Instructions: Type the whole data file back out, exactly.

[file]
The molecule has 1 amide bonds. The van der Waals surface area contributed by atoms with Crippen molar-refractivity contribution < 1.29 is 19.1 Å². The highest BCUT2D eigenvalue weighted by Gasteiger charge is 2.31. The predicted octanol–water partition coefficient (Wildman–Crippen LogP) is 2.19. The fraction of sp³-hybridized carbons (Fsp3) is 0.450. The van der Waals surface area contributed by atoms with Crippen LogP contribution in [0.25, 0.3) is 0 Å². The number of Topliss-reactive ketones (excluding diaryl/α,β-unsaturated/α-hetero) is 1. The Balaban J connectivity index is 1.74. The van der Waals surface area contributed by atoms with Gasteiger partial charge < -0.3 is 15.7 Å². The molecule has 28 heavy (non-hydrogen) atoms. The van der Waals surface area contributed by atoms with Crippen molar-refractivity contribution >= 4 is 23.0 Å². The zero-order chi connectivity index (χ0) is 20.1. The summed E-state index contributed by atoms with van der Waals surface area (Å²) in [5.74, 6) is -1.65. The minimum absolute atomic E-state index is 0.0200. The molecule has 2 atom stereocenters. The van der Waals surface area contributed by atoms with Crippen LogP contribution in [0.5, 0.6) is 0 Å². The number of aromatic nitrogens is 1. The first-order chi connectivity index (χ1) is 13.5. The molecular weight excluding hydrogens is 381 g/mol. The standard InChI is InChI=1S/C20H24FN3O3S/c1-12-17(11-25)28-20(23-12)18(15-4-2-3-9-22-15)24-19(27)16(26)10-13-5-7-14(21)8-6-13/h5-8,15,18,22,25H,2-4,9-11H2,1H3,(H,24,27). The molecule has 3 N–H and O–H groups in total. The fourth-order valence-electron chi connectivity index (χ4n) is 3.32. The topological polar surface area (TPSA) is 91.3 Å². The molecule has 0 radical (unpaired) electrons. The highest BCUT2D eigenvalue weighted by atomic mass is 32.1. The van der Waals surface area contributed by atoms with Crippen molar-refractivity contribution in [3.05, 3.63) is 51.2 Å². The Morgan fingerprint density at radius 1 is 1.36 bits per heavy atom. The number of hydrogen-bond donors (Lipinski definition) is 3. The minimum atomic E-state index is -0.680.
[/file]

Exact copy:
The molecule has 1 amide bonds. The van der Waals surface area contributed by atoms with Crippen molar-refractivity contribution < 1.29 is 19.1 Å². The highest BCUT2D eigenvalue weighted by Gasteiger charge is 2.31. The predicted octanol–water partition coefficient (Wildman–Crippen LogP) is 2.19. The fraction of sp³-hybridized carbons (Fsp3) is 0.450. The van der Waals surface area contributed by atoms with Crippen LogP contribution in [0.25, 0.3) is 0 Å². The number of Topliss-reactive ketones (excluding diaryl/α,β-unsaturated/α-hetero) is 1. The Balaban J connectivity index is 1.74. The van der Waals surface area contributed by atoms with Gasteiger partial charge < -0.3 is 15.7 Å². The molecule has 28 heavy (non-hydrogen) atoms. The van der Waals surface area contributed by atoms with Crippen molar-refractivity contribution >= 4 is 23.0 Å². The zero-order chi connectivity index (χ0) is 20.1. The summed E-state index contributed by atoms with van der Waals surface area (Å²) in [5.74, 6) is -1.65. The minimum absolute atomic E-state index is 0.0200. The molecule has 2 atom stereocenters. The van der Waals surface area contributed by atoms with Crippen LogP contribution in [0.5, 0.6) is 0 Å². The number of aromatic nitrogens is 1. The first-order chi connectivity index (χ1) is 13.5. The molecular weight excluding hydrogens is 381 g/mol. The standard InChI is InChI=1S/C20H24FN3O3S/c1-12-17(11-25)28-20(23-12)18(15-4-2-3-9-22-15)24-19(27)16(26)10-13-5-7-14(21)8-6-13/h5-8,15,18,22,25H,2-4,9-11H2,1H3,(H,24,27). The molecule has 3 N–H and O–H groups in total. The fourth-order valence-electron chi connectivity index (χ4n) is 3.32. The topological polar surface area (TPSA) is 91.3 Å². The molecule has 0 radical (unpaired) electrons. The highest BCUT2D eigenvalue weighted by atomic mass is 32.1. The van der Waals surface area contributed by atoms with Crippen molar-refractivity contribution in [3.05, 3.63) is 51.2 Å². The Morgan fingerprint density at radius 1 is 1.36 bits per heavy atom. The number of hydrogen-bond donors (Lipinski definition) is 3. The minimum atomic E-state index is -0.680.